Characteristics of the Cretan diet

Olive oil is the basic ingredient of the Cretan diet and is the only source of fatty acids.

The traditional Cretan diet has the following characteristics:

• Ample fiber (pulses, fruits, vegetables, potatoes, nuts).
• Very few processed products.
• Very limited consumption of bread and alcohol.
• Dairy products (mainly cheese and yoghurt), are eaten daily in small to moderate quantities.
• Fish and poultry in small to moderate quantities.
• Red meat, 2 times a month.
• Olive oil, as the main and sole source of fat in the diet.
• Usually the meal is accompanied by a glass of red wine.

Various ecological, socio-economic, cultural and religious factors contributed to the development of this unique Cretan diet.

In 1960, the Mediterranean diet (based on the Cretan diet) was defined by health and nutrition scientists. It has been the subject of intense scientific research in recent years. The term Mediterranean diet, in the way it is used today, was essentially introduced by nutritionalists to describe the diet of those living in Crete, but also the diets of other regions of the Mediterranean that had similar characteristics in the 1950s and 1960s. Because olive oil was the main source of fat in the Cretan diet, the term Mediterranean diet essentially describes the nutritional model that prevailed in the Mediterranean regions where olive trees were grown traditionally.

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The Cretan diet’s connection with good health became widely known later on, with the Seven Countries Study. This study was begun shortly before 1960 by the American Ansel Keys and his colleagues, on the basis of the impressively low mortality rates and cardiovascular disease observed in the area. The specific eating habits that characterized this area were studied in an effort to explain the lower incidence of coronary heart disease and cancer, and the low mortality from all causes observed in the population of Crete compared to the other countries selected in the study. According to the United Nations, no other Mediterranean region has had such low mortality rates as Crete, both before and after World War II.
The study looked at a total of about 13,000 men selected from 6 different countries (Finland, the Netherlands, Japan, the United States, Italy, Yugoslavia and Greece) to investigate the then unclear relationship between diet and cardiovascular disease. Comparisons between the different populations showed that the population of Crete had the best health status and lower mortality rates from coronary artery disease and cancer compared to all other populations studied. After 20 years of follow-up, Cretans had the lowest death rates from all causes, and after 25 years of follow-up, coronary deaths in Crete were dramatically less than the deaths observed in the United States and North Europe, but were also lower in comparison with the deaths observed in other parts of southern Europe such as Italy, Yugoslavia and Corfu.

After the Seven Countries Study, French researchers Serge Renaud and Michel de Longeril showed in the Lyon Heart Study that giving the Cretan diet to patients with acute myocardial infarction reduced the rate of death at 27 months after the episode by 70 %, in comparison with the diet recommended by the American Heart Association. In addition, after 4 years, the Cretan diet was associated with a 56% reduction in total deaths and a 61% reduction in cancer incidence.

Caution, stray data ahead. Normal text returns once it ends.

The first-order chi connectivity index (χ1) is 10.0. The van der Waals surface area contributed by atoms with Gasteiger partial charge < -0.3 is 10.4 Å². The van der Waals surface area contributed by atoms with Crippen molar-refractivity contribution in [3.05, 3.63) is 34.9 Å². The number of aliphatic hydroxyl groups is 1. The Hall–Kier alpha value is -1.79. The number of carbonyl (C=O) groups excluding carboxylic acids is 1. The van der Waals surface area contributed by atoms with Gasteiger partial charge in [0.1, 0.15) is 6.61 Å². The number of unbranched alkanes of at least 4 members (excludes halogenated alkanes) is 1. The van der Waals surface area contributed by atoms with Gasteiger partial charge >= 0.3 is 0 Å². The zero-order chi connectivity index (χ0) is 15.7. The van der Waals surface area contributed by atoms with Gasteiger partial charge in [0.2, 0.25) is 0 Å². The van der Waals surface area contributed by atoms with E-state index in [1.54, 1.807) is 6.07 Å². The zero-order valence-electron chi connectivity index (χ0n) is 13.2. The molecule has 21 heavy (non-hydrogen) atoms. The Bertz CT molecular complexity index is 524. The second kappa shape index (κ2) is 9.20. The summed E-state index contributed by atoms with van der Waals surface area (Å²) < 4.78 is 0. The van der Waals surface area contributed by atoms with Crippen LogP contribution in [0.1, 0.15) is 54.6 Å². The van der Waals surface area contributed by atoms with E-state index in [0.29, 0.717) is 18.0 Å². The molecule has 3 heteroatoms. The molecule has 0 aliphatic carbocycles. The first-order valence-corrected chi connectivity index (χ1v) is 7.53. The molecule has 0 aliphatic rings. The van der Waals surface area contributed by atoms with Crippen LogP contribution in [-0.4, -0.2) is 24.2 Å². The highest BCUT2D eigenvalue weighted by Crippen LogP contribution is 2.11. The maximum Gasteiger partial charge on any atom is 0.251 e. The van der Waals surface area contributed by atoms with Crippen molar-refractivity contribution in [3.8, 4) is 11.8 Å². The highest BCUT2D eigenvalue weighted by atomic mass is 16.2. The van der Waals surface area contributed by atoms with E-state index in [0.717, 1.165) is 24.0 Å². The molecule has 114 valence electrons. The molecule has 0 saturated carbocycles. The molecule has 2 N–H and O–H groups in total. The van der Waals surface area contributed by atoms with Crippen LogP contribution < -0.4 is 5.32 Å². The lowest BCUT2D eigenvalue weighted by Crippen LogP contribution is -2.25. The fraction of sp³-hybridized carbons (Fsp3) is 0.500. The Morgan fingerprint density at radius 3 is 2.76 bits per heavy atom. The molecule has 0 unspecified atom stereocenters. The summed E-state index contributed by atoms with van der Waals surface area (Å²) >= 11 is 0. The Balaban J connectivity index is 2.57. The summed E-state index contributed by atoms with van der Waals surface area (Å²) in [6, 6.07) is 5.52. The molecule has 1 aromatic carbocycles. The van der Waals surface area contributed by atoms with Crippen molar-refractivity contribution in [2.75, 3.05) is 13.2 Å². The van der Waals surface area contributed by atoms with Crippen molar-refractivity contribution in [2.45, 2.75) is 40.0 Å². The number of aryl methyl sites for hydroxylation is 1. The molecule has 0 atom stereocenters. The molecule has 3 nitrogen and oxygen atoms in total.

The low consumption of food of animal origin observed in Crete in the Seven Countries Study seems to have been due to an extent to the fact that Cretans at that time largely followed the fasts dictated by the Greek Orthodox Church. During fasting periods (when consumption of meat and dairy products is forbidden), animal products were stored to be eaten at times when fasting had finished and this tradition, as well as contributing to better health, was also important for ecological and environmental balance. The Orthodox Christian tradition defines various fasting periods, totaling 180-200 days throughout the year. Consequently, there is a long period of fasting which greatly influenced the overall dietary intake and helped to detoxify the body.

OLIVE OIL & FRYING

Is olive oil more suitable for frying than other fats?

The answer is explained clearly, below …

Fry without guilt, safely and more economically with olive oil!

Olive oil is very stable due to its medium degree of unsaturation as it contains numerous antioxidants such as α-tocopherol and phenolic components and is not easily oxidized. In contrast, animal fats have a low degree of unsaturation and do not contain antioxidants, while seed oils have a high degree of unsaturation and oxidize much more easily. Also, one of the components in olive oil, Δ5 – aberesterol, is active in practice at high temperatures as an antioxidant and is contained in larger quantities in olive oil.

When frying food, olive oil increases in volume at high temperatures and therefor a proportionately smaller amount is needed. Also, less olive oil is absorbed in food than other fats, and it can be used again without causing peroxides and isomerization, which cancel out the beneficial effects on the metabolism as lipids.

Recommendation for a good temperature for frying: up to 180° C. The “critical temperature point”, is the temperature up to which the oil retains its essential components.

The critical temperature points of the main oils and fats are as follows:

• Olive oil 2100 C
• Pork fat 1800 C
• Sunflower oil 1700 C
• Soybean Oil 1700 C
• Corn Oil 1600 C
• Margarine 1500 C
• Butter 1100 C

Fats such as margarine and butter have a low critical temperature, and frying produces acrolein and other oxidation derivatives that are dangerous to health. Therefore, the myth that the seed oils should be described as light oils, suitable for frying, is not true.

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